Claude Moore Park: How Geology Won the Civil War
That is a grandiose title and I admit it’s only part of the story. Nevertheless, the movement of General Lee’s Army of Northern Virginia was tracked from a lookout tower constructed on the ridge that bounds the northern margin of Claude Moore Park (Fig. 1), from where his troops were observed to be moving north, towards Pennsylvania. Because of this tactical intelligence, Union forces converged on Gettysburg and were able to repel the Confederate invasion. Most historians refer to Gettysburg as the high tide of the Confederacy.
The study area is located near the Potomac River, where it drops from the Appalachian Mountains to Chesapeake Bay (Fig. 1). The ancient rocks that underly this area have been deeply eroded by streams, producing a labyrinth of hills and valleys. This post begins at the Uplands (Fig. 1) and shows the dramatic change in both ancient and modern sedimentation that results from such a landscape.
The ridge probably follows the erosion-resistant channel of a river, with coarser sediment forming uplands because it is resistant to erosion. It is like a topographic inversion; what was once low (the bed of a gravel river) is now high because cobbles are difficult to move by water that is no longer focused in a river channel.
The slope reduces southward and drains into a pond (Fig. 1), which is simply the lowest topography and thus wet year round. However, the entire area labeled as “Wetland” in Fig. 1 is probably periodically inundated during wet times.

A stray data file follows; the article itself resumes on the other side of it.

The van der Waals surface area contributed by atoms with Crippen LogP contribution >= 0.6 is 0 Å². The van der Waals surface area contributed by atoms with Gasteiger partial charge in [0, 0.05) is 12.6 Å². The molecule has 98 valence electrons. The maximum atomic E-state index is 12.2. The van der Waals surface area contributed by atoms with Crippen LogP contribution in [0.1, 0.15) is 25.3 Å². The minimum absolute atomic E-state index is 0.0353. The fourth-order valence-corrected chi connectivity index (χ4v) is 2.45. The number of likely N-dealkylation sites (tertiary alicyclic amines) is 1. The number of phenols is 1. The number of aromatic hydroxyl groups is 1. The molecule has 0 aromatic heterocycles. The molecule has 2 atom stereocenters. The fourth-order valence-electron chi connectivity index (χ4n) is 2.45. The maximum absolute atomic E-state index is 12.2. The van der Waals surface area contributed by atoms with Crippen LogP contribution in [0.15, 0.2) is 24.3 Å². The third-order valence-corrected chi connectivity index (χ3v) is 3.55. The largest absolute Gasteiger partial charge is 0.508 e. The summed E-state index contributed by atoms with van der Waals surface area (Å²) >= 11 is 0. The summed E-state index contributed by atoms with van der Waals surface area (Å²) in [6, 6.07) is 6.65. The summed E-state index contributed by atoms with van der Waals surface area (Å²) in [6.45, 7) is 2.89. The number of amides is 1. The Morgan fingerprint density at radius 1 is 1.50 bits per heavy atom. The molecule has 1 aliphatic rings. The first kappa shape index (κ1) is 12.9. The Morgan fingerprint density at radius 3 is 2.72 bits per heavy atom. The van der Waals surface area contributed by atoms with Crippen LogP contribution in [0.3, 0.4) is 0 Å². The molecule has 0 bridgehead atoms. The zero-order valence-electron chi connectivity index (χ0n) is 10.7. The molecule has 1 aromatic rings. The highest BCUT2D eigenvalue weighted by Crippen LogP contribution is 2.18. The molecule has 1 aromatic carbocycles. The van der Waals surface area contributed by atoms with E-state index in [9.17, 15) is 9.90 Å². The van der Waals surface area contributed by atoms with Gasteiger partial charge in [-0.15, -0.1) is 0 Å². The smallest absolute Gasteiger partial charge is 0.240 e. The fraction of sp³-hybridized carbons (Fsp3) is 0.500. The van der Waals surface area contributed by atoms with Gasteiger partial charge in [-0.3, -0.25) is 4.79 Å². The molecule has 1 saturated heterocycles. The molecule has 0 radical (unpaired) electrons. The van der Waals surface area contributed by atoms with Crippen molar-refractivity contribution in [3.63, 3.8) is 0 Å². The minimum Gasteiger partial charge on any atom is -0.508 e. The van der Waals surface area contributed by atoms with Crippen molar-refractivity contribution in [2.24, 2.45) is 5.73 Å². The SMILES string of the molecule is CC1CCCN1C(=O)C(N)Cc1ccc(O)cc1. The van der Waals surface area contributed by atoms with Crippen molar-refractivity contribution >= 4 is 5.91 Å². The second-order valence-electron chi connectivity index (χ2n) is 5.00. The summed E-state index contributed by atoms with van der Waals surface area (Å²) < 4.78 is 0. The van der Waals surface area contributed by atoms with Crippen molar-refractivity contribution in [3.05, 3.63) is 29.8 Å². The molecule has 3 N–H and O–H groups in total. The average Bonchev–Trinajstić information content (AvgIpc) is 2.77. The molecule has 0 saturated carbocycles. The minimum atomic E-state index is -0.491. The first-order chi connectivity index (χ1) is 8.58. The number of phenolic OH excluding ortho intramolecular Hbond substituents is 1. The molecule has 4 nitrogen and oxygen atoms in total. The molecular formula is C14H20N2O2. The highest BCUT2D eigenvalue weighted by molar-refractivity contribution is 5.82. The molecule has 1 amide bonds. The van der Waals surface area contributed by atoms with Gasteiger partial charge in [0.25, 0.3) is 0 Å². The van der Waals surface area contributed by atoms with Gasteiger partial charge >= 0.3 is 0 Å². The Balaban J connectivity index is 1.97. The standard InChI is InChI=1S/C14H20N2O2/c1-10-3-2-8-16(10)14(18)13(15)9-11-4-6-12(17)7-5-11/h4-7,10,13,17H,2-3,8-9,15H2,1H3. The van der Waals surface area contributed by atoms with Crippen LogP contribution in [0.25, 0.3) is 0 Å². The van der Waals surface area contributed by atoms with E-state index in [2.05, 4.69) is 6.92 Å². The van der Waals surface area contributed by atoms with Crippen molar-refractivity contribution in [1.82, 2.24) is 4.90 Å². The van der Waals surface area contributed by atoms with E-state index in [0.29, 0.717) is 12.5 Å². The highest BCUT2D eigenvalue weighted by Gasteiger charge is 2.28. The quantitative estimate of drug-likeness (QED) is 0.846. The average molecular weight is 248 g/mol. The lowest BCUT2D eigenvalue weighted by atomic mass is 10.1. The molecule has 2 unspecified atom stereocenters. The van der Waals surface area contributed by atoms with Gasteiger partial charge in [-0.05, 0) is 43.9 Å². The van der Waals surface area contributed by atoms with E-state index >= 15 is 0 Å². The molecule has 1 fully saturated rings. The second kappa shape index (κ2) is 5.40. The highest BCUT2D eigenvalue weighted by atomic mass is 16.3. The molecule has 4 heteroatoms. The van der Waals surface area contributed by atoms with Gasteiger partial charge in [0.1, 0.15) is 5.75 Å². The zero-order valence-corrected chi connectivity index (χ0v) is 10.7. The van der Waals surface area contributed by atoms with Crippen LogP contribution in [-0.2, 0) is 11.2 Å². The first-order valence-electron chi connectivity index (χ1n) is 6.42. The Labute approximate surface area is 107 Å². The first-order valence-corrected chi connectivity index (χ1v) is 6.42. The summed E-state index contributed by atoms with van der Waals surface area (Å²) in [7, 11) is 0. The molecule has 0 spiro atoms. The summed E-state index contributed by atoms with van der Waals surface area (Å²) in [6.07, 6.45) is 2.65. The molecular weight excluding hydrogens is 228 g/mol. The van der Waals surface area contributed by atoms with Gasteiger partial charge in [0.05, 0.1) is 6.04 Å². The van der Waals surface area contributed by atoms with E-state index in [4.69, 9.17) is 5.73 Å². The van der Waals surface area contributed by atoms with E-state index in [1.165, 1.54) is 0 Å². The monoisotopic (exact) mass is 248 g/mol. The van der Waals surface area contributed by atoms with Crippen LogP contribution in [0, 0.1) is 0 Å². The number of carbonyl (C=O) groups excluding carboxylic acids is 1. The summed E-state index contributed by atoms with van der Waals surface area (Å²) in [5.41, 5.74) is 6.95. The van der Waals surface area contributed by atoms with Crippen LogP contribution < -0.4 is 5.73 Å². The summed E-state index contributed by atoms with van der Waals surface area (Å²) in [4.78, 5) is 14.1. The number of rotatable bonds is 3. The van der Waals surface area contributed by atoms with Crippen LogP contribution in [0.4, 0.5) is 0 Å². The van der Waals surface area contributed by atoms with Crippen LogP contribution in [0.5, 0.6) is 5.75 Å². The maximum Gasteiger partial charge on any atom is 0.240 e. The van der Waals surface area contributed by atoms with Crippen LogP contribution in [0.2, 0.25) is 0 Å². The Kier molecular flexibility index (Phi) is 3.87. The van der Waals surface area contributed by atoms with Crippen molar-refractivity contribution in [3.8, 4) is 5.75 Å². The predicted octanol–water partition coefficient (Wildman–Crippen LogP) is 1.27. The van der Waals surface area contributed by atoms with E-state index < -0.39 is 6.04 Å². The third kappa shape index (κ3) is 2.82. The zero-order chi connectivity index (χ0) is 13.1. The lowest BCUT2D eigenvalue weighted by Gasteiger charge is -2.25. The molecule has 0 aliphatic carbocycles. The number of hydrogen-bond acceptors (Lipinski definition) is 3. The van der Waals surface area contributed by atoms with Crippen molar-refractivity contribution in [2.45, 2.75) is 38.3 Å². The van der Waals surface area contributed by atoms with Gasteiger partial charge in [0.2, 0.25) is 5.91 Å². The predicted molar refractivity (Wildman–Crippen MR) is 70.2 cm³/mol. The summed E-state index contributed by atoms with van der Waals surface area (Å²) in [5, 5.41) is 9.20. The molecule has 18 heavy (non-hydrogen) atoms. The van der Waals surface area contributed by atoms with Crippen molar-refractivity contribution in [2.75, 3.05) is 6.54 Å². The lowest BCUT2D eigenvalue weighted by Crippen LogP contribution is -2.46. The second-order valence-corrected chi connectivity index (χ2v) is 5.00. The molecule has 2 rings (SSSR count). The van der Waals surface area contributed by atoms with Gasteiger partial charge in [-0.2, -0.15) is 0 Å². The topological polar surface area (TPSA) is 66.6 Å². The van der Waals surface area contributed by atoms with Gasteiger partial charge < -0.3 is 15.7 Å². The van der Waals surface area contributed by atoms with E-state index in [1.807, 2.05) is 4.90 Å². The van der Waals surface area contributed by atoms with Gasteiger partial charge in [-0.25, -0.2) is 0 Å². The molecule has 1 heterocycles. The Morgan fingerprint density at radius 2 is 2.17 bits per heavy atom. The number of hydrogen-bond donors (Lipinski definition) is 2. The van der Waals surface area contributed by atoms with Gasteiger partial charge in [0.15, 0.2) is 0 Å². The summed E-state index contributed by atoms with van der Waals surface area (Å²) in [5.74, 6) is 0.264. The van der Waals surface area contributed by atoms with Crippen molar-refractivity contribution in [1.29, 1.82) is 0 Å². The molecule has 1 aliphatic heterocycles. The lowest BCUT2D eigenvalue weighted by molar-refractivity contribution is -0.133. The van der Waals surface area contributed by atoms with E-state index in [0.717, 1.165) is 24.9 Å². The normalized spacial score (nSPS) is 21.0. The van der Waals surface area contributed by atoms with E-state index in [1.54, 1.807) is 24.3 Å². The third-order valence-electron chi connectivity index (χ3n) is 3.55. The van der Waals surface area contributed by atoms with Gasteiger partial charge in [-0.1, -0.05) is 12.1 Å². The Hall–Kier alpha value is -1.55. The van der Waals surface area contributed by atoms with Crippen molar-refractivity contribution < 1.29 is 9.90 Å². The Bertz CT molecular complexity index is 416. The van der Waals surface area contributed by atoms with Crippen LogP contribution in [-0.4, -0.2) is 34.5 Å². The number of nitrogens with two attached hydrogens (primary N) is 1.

This post has shown how sedimentation can change over short spatial distances, and topography can become inverted. The wetland area was once the flood plain of a gravel river (e.g. Fig. 2), but the silt and clay that collects on a flood plain is easily eroded and weathered when it is exposed to the elements, creating local wetlands surrounded by ancient river beds.
This interpretation is speculative because bed rock is never far beneath the surface in northern Virginia. We saw no outcrops on the ridge, however, which doesn’t mean that there is no resistant rock beneath the gravel-covered slopes, but it is consistent (geologists love that word) with my interpretation. Further support for the ancient stream-bed hypothesis comes from the orientation of the ridge, which doesn’t follow the regional structural trend of NE-SW for basement rocks. Note that the Appalachian Mountains define this trend (see Fig. 1), as have all of the Paleozoic and Mesozoic rocks we have encountered in the area. The uplands (see Fig. 1) ridge is oriented east-to-west, which goes against the grain, geologically speaking.
Thanks to an ancient gravel stream, the Union army was alerted to the movements of the Confederate invasion and stopped them at Gettysburg. Geology saved the day again…